Ballet tutu

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Edgar Degas, Classical Bell Tutus in "The Dance Class" by Degas, 1874)
Anna Pavlova in Giselle, wearing a Romantic Tutu
Alexandra Ansanelli wearing a pancake tutu.

A tutu is a skirt worn as a costume in a ballet performance, often with attached bodice. It consists of a Basque (or waistband, as it can either be part of the bodice or a separate band) and the skirt itself might be single layer, hanging down, or multiple layers starched and jutting out. The bell-shaped Romantic dress of the mid-1800s gave way to the tutu at the end of the 19th century. Connoisseurs of ballet, the Russians wanted to see the new technical feats and fancy footwork of their ballerinas. The new long, floppy, 16 layer tutus reached to the knee and allowed the female dancers much greater mobility in such technically demanding ballets as Swan Lake, The Sleeping Beauty and Paquita. The late George Balanchine's athletic choreography later led to the creation of the shorter "powder-puff" tutu that is worn in Symphony in C. These tutus allow the entire leg to be seen.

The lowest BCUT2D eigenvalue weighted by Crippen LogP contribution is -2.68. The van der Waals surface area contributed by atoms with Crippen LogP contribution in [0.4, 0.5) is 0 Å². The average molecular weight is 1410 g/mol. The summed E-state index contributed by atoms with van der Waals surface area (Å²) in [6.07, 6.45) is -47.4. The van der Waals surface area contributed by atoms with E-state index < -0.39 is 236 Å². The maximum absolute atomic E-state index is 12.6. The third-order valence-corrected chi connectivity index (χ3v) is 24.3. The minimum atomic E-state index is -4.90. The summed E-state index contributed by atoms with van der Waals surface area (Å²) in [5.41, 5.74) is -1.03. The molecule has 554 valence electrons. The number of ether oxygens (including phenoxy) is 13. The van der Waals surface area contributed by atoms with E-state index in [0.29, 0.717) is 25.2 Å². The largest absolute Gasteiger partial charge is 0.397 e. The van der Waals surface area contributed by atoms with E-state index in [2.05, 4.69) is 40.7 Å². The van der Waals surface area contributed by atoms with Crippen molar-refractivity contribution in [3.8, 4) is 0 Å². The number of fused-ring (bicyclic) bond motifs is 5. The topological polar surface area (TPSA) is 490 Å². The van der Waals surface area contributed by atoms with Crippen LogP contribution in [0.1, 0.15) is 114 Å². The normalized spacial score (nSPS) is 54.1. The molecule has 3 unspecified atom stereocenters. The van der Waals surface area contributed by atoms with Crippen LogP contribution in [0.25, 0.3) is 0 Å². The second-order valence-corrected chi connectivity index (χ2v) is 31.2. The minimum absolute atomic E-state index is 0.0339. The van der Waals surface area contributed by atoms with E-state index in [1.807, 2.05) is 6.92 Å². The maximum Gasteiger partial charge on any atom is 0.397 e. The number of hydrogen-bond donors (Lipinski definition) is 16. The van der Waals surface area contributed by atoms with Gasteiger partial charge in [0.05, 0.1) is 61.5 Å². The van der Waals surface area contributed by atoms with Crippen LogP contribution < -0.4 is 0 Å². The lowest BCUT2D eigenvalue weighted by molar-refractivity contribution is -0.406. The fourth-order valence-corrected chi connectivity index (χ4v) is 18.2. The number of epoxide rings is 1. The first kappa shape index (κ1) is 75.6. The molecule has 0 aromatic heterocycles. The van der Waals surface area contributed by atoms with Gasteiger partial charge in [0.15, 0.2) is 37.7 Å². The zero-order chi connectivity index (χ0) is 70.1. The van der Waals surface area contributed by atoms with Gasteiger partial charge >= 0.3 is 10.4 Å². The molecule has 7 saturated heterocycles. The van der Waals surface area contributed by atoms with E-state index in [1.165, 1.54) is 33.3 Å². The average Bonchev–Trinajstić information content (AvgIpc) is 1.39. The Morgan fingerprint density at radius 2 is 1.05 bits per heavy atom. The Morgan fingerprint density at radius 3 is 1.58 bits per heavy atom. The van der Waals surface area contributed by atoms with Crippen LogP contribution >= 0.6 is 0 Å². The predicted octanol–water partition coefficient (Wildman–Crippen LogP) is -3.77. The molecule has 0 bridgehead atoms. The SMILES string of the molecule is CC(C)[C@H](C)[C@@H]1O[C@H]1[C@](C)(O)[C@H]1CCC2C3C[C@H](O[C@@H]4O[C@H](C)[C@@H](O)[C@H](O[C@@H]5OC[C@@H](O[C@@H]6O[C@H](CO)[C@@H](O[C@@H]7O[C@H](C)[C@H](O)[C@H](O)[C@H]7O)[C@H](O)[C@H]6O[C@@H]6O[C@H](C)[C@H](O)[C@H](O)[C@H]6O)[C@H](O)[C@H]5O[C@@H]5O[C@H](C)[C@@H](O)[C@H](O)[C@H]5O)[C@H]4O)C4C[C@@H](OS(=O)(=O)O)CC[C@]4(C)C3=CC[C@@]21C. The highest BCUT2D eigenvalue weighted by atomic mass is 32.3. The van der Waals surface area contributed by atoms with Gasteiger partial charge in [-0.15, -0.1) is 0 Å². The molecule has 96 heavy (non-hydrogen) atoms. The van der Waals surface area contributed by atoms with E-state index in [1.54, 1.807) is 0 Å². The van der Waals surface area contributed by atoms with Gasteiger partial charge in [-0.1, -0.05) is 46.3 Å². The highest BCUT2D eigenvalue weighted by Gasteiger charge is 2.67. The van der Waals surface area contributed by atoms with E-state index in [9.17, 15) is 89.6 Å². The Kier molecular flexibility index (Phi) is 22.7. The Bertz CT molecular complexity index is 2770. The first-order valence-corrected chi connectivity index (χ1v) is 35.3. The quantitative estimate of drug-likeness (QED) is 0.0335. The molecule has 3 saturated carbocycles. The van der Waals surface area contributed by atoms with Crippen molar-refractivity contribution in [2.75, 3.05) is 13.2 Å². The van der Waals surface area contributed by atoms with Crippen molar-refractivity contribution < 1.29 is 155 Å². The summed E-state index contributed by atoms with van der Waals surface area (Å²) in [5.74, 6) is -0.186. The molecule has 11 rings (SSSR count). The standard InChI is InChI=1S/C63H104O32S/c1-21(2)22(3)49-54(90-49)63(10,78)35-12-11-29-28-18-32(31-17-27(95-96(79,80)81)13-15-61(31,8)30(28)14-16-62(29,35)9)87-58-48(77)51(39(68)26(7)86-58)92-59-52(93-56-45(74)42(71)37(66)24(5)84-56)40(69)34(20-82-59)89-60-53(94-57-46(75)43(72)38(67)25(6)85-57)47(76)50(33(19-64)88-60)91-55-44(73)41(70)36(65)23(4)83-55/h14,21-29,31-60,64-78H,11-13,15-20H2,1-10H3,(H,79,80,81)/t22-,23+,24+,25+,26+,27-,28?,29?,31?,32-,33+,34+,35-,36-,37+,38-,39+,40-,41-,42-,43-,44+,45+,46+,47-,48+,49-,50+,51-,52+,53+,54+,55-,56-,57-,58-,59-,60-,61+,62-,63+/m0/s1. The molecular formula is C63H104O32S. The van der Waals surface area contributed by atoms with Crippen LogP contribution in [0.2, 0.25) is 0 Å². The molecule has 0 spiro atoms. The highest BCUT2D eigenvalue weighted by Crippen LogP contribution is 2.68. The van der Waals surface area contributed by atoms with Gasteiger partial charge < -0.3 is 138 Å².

Etymology[edit]

The word 'tutu' has its origins in the theatre audience. Those who bought cheaper tickets sat in a section located in the lower part of the theatre. This area gave the patrons sitting there a different view than the rest of the audience; they could often see under the ballerinas' skirts and see their bottoms. This led to a lot of talk and eventually, the French slang word for this part of the ballerina, cucu became 'tutu.'[citation needed]

Composition[edit]

Types[edit]

References[edit]

External links[edit]

Media related to Ballet tutus at Wikimedia Commons